Full-body Fitness

Get the most out of every exercise you do

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Fitness should be based on the lifestyle that you lead; complementing your life rather than complicating it. To receive the benefits of exercise, your fitness routine needs to be suitable to your body type and fitness goals, while still being simple, effective and practical. A full-body workout is a great option for any fitness level and all fitness journeys.

A full-body workout should:

  • Respect your body and tune in to your natural movements;
  • Include both micro and macro muscle movements;
  • Promote stability, strength, tone, balance, endurance and flexibility;
  • Avoid compression to the body, as compression restricts blood flow.

Warm-up

Do 12-15 reps of each warm-up exercise, then repeat for the opposite side.

A. Leg Swings

Hold bar or wall for stability. From the hip, swing the left leg forward, backward, then across the body and back.

Leg Crossovers

B. Leg Crossovers

Lay face up on the floor, arms out and at a 45-degree angle away from the body, palms facing up to prevent shoulders from rolling forward. Lift the left leg, bent at the knee. Rotate the left knee across the body to touch the floor near your right hip. Keep shoulders planted on the floor to promote balance in the upper body and create a deeper stretch in the low back.

Wall Helicopters

C. Wall Helicopters

With right shoulder and hip against the wall, step forward with the left leg, approximately 1 to 1.5 feet in front of your right foot. With palms together, press the right arm against the wall, then swing the left arm out in a 180-degree arc towards the wall behind you, then back to the opposite palm.


The Workout

The Fours

1. The Fours

  • (Abdominal & core)

This exercise takes the place of sit-ups or crunches as it places no strain on your neck. Lay down on the floor or a bench. Cross your left leg over your right leg. With palms facing up while on the floor, bring up the right leg with a slight bend at the knee, then ease back down making sure the foot returns to the floor. Focus on your core and feel the activation through the hips and hip flexors. Breathe in when bringing up the legs and breathe out when you are back on the ground.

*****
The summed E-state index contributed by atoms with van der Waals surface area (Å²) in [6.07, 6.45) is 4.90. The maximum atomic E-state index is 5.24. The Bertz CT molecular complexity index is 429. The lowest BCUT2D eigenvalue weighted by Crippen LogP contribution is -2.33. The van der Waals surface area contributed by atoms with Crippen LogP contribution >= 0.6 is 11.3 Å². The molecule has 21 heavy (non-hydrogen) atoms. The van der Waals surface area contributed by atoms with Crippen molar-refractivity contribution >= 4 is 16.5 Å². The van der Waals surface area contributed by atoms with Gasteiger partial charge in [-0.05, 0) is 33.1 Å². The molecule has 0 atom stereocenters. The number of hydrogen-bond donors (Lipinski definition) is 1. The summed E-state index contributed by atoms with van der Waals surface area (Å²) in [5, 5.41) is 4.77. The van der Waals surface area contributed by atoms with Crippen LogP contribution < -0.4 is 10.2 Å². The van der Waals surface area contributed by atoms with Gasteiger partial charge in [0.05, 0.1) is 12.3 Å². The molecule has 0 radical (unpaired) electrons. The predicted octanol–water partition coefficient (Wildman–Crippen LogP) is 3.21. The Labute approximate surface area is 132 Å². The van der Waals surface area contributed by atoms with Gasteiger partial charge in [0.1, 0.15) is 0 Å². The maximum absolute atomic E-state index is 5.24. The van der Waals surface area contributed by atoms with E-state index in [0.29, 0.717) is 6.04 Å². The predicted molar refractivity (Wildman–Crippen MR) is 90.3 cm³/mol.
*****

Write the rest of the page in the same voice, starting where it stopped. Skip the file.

Reps: 15-18, all fitness levels.

Dumbbell Lunge

2. Dumbbell Lunge

  • (Legs or lower body)

Pick a set of weights based on your fitness. Stand with both feet together to make sure they are aligned and curl your arms up while holding the weights. This allows you to have full control so you are not wobbling around during the exercise. Bend from the waist while moving one leg forward into your lunge. This method helps promote better recruitment of the gluteals, hamstrings and quadriceps. And it protects your joints.

Reps: 12-15, weight varies for fitness level

Beginner: 8-10 lbs.
Intermediate:  12-15 lbs.
Advanced: 15-30 lbs.

3-Point Push-up

3. 3-Point Push-up

  • (Chest, arms, core, upper back & buttocks)

This push-up targets five parts of the body in one unique movement. It helps increase endurance, protects the joints because it doesn’t have any up and down movement like the conventional push-up. It forces the pectorals open because the hands and elbows are in the same position from no unnecessary movement.

Get on all fours then fully extend left leg. Keep both elbows in line with the shoulders, not flared out. Bend elbows while lowering your upper body half way down, bringing the extended leg up and down with the foot flexed and toes pointed as you complete your push-up. Finish a set with the left leg, then switch to the right leg. This creates balance in the body. Beginners can do these push-ups on one knee. Advanced should do the push-ups on one foot.

Reps: Vary depending on fitness level

Beginner: 10-12 reps x 2 sets
Intermediate: 12-15 reps x 2 sets
Advanced: 15-20 reps x 2-3 sets

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